Families of Hostages Taken in Israel on Oct. 7 Plead for Peace at Interfaith Conference in NYC

Families of Hostages Taken in Israel on Oct. 7 Plead for Peace at Interfaith Conference in NYC

New York City – Families of hostages taken by Hamas on October 7 came together with religious leaders for an interfaith conference in New York City on Monday amid the ongoing war in Gaza. The event, hosted by UJA-Federation of New York, saw a poignant convergence of Jewish and Muslim families alongside pastors, rabbis, and imams, all united in their call to end the suffering and secure the release of their loved ones.

The attendees, comprising the family members of Jewish and Muslim hostages as well as religious leaders, pleaded for peace at the discussion. “It’s time to bring this suffering to an end. It’s time to work out a deal that will bring our children, our fathers, our sisters, our mothers back, and we urge everybody to do everything that they can to press in all directions to bring this deal to fruition,” said Ronen Neutra, the father of American hostage Omer Neutra. “We need them back. It’s urgent.”

Former hostage Aviva Siegel, whose husband is still being held despite her release from captivity, expressed her desire for a better life for both the hostages and the people of Gaza. “Last week, somebody approached me and said, ‘I don’t believe you. How could you want a good life for the people in Gaza after what you went through?’” Siegel said. “I am going to stay a good human being. So, I want everybody to be good, and I believe that everybody deserves a better life. Also for the people [in Gaza].”

Notable attendees of Monday’s event included Rabbi Menachem Creditor, Pearl and Ira Meyer Scholar in Residence at UJA-Federation New York; Rabbi Marc Schneier, President of the Foundation for Ethnic Understanding; Rabbi Joel Levenson of the Midway Jewish Center; NYPD Detective Mohamed Amen; Danyal Khan, Deputy Director of the Muslim American Leadership Alliance; Zach Erdem, Restaurateur & Television Personality; and Father Ryan Muldoon, Director of Office of Ecumenical and Interfaith Dialogue of the Archdiocese of New York.

The interfaith plea came on the heels of grim news from the Israel Defense Forces (IDF), confirming the deaths of four more hostages in Hamas captivity. Among the deceased were three elderly men previously seen in a Hamas video pleading for their release.

As of now, approximately 80 hostages in Gaza are believed to be alive, with the remains of 43 others identified. The situation has sparked widespread protests in Israel, with large crowds demanding action from the government. Hundreds of people, including relatives of the captives, gathered outside Israel’s Defense Ministry and military headquarters in Tel Aviv, urging for a deal to be reached. Similar protests were reported across the country.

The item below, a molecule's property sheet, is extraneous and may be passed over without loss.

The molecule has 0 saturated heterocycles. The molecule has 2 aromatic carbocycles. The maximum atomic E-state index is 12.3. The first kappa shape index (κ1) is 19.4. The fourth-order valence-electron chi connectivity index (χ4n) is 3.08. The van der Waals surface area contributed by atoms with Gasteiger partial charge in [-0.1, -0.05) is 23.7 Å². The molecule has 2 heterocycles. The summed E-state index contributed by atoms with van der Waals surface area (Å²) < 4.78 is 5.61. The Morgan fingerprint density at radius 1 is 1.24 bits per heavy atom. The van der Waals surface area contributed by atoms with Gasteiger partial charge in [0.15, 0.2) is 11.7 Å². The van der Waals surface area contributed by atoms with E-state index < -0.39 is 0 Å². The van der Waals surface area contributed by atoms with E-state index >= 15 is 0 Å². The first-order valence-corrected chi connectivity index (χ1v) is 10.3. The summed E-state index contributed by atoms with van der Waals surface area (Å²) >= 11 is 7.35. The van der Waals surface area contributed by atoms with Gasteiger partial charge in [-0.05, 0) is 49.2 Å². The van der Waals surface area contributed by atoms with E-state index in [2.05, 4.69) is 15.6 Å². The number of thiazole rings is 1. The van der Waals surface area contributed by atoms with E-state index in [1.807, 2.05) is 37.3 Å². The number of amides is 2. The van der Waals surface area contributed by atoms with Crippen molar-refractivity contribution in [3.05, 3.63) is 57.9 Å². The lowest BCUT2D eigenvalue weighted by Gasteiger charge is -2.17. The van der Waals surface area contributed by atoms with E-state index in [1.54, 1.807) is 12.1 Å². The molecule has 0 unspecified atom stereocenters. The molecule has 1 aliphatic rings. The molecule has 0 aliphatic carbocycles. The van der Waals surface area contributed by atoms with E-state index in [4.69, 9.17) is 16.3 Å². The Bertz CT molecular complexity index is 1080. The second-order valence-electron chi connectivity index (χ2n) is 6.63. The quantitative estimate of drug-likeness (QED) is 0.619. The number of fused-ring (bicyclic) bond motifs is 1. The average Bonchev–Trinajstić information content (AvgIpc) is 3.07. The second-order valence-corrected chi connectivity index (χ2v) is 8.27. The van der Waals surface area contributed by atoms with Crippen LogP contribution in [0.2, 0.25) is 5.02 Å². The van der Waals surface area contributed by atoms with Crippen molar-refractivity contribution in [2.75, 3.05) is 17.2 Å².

Despite a cease-fire proposal announced by President Biden, which Israel reportedly initiated, the Israeli government has continued its military operations against Hamas. Israeli leadership has distanced itself from the cease-fire plan, committing to ongoing offensives until Hamas is dismantled. This military strategy has been accompanied by significant protests, reflecting the nation’s deep division on the path forward.

The conflict has resulted in severe humanitarian consequences. According to Gaza’s Hamas-run Health Ministry, Israeli bombardments and ground operations have killed over 36,000 Palestinians, though these numbers do not differentiate between combatants and civilians. Israel holds Hamas accountable for the high civilian casualties, accusing the group of using densely populated areas for military operations.

In the southern city of Rafah, the Israeli invasion has severely disrupted the flow of humanitarian aid, leading to a critical shortage of essential supplies such as food and medicine. Rafah, once a bustling hub for humanitarian operations, is now facing a dire situation. 

The blockade has effectively cut off vital aid routes, exacerbating the suffering of the civilian population. Reports from aid organizations indicate that thousands of families struggle to access necessities, with many relying on dwindling reserves. The scarcity of medical supplies has particularly alarming implications, as hospitals and clinics are overwhelmed with casualties from the ongoing conflict and cannot provide adequate care.

The situation in Rafah highlights the broader humanitarian crisis unfolding in Gaza. The blockade and continuous military operations have left large swathes of the population in desperate need. International aid agencies have called for immediate and unhindered access to Gaza to deliver life-saving assistance. However, the security situation and logistical challenges pose significant obstacles to these efforts.

The interfaith conference in New York City brought these issues to the forefront, emphasizing the conflict’s profound human cost. Hostage families, religious leaders, and activists used the platform to advocate for urgent humanitarian intervention and a peaceful resolution. 

Their collective plea for compassion and action resonated deeply, underscoring the need for the international community to prioritize the welfare of civilians caught in the crossfire. As the global community watches closely, the hope remains that concerted efforts will lead to a breakthrough, ensuring the safe return of hostages and bringing lasting peace to the region.